- In some James Bond related content like video games and novels.
- In the episode 1 of the 2008 series “James May’s Big Ideas” entitled “Come fly with me”.
- in 2006 it was a part of the video game Microsoft Flight Simulator X.
- In the 2016 PC game “Soviet Monsters: Ekranoplans” featured several ekranoplans, includinf the KM.
The end of an era
After it was tested for 15 years the „Caspian Sea Monster”, was destroyed in 1980 by a crash caused by a pilot error. Nobody was hurt but the KM was damaged and despite it was the only one there weren’t made any attempts to try to save it and was left to float until sunk. Later the KM became the basis for Lun-class ekranoplan and it was produced in a single exemplary, MD-160, before decommissioned after the collapse of the USSR and abandoned in the Caspian Sea.
In October 2020 this Lun Class Ekranoplan was moved from the seashore to Derbent to be in the center of the Patriot Park, a military museum and theme park that will show different sorts of Soviet and Russian military equipment. A second Lun, unarmed and assigned to rescue and supply missions were at an advanced state of completion when, in the early 1990s, the whole program was canceled.
The Russian military has considered making a new-generation military ekranoplan, Be-2500 but it didn’t manage to become anything but a design.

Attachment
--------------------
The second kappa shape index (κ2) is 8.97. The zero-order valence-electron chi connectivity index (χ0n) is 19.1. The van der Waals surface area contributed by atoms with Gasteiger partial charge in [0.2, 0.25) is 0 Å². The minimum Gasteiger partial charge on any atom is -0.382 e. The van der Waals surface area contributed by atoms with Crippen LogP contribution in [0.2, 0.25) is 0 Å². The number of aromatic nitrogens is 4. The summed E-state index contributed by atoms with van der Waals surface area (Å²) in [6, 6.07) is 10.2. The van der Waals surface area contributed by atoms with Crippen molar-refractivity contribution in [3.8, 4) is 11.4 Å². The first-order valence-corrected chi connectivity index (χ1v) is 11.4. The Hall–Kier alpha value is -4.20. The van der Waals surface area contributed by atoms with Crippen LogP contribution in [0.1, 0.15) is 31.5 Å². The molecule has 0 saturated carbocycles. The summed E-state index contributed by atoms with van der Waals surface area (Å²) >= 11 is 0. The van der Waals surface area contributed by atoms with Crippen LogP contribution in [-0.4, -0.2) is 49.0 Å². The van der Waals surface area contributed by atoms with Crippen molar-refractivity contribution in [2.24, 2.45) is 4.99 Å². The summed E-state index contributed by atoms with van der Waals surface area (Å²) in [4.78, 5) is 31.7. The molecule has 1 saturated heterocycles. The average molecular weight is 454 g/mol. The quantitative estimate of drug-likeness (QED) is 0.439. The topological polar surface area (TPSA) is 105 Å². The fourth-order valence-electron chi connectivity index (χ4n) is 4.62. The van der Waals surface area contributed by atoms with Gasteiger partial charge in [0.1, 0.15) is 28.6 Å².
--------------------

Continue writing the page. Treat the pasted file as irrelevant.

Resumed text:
In the US, The Flying Ship Company, a startup backed by private investors, is working on an unmanned ground effect vehicle to move cargo at high speed. Also, another start-up based in Nizhny Novgorod but with offices also in Singapore is developing its own line of commercial ekranoplans able to carry three, eight, and twelve passengers and maybe more. Its designs have caught the eye of a group of entrepreneurs who wants to establish a fast link between the capital of Finland, Helsinki and the Estonian capital, Tallinn in about 30 minutes.
The ekranoplan at its begginings was as huge as the advances he made, sadly it ended in nothing ready to operate.
But there is hope in future, not as big as the KM, not as military crafts, but in small civillian vehicles that we may get familiar with in a future, life is surprising but engineering is more.